The most frustrating thing about being a liberal critic of Israel these days is the fact that the generally fractious people of the Jewish state are more or less united behind their government as it attempts to defend the country against terrorist assaults from Hamas. This consensus is rooted in the knowledge that neither the Islamist-controlled enclave in Gaza nor the supposedly more moderate Palestinian Authority in the West Bank has the faintest interest in peace. Left without any peace partners, Israelis understand their nation’s only choice is to do what it must to lessen the peril from rocket attacks while preparing for even greater threats such as that of a nuclear Iran.
The need to take a realistic approach to an intractable problem is merely common sense, but it still grates on Israel’s critics who still prefer to blame the victim rather than the aggressors. A classic example of such thinking was found in the form of an op-ed masquerading as a news analysis on the front page of the New York Times yesterday. Writing by former Times Jerusalem Bureau chief Ethan Bronner, the piece took as its premise that Israel was stuck in an outmoded mindset that refused to take into account the changing circumstances of the Middle East. Instead of realizing that the rise of a new wave of Islamist sentiment in the wake of the Arab Spring meant they should be more accommodating, Bronner wrote that the foolish Israelis are simply doubling down on their old tactics of being “tough” with the Arabs.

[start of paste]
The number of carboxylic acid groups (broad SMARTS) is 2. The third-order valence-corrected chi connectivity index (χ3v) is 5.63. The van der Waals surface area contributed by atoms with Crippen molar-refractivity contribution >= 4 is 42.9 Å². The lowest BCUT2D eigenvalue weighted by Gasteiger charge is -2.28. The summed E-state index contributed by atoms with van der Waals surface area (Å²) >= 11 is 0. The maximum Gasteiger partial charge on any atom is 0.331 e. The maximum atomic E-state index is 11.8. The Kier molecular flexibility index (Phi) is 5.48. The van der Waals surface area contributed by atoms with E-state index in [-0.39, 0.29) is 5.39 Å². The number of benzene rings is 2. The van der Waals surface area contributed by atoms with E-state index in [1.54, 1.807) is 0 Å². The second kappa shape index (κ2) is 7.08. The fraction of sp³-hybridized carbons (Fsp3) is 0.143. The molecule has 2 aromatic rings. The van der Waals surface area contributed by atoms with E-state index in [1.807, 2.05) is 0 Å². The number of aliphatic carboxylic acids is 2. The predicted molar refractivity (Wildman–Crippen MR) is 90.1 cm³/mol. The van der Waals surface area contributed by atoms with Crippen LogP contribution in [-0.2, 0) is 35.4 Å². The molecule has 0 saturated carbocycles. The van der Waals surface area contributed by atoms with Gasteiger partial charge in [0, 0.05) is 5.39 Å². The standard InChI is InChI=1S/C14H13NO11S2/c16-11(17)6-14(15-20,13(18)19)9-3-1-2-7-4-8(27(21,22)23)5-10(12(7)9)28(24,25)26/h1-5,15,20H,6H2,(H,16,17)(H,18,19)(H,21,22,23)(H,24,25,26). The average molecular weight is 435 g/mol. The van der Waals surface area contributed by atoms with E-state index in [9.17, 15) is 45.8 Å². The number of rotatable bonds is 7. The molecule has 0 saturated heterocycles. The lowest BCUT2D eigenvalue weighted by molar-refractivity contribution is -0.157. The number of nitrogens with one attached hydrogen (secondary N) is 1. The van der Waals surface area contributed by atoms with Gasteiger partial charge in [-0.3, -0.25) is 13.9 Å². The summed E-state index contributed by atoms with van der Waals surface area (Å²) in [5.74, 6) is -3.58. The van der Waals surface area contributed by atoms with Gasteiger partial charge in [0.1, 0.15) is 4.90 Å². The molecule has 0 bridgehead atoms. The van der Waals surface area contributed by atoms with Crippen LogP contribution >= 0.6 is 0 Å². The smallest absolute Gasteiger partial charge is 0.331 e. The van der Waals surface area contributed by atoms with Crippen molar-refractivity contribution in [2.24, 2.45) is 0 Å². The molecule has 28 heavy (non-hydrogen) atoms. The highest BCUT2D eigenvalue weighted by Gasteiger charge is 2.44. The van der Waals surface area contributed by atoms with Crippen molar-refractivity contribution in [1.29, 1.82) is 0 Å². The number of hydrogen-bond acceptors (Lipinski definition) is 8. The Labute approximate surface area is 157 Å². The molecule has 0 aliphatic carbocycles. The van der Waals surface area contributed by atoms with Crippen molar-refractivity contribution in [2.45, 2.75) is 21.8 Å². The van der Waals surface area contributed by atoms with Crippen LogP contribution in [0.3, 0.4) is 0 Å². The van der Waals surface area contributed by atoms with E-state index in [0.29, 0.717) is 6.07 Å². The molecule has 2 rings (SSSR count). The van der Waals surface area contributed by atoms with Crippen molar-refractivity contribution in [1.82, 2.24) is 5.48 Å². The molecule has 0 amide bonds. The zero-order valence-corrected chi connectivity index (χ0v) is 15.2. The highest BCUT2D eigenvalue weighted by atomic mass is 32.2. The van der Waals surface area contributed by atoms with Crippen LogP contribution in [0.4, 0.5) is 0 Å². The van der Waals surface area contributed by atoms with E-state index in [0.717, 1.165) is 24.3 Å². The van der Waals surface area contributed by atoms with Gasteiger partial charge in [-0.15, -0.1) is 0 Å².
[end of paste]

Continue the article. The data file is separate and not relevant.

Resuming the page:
As Bronner writes:
What is striking in listening to the Israelis discuss their predicament is how similar the debate sounds to so many previous ones, despite the changed geopolitical circumstances. In most minds here, the changes do not demand a new strategy, simply a redoubled old one.
But what Bronner fails to comprehend is that the changes in the Arab world are exactly why Israel’s policies are correct.
The latest Gaza war is only a few days old, but already one conclusion can be drawn: missile defense works. This is only the latest vindication for the vision of Ronald Reagan who is emerging as a consensus pick for one of the all-time great U.S. presidents.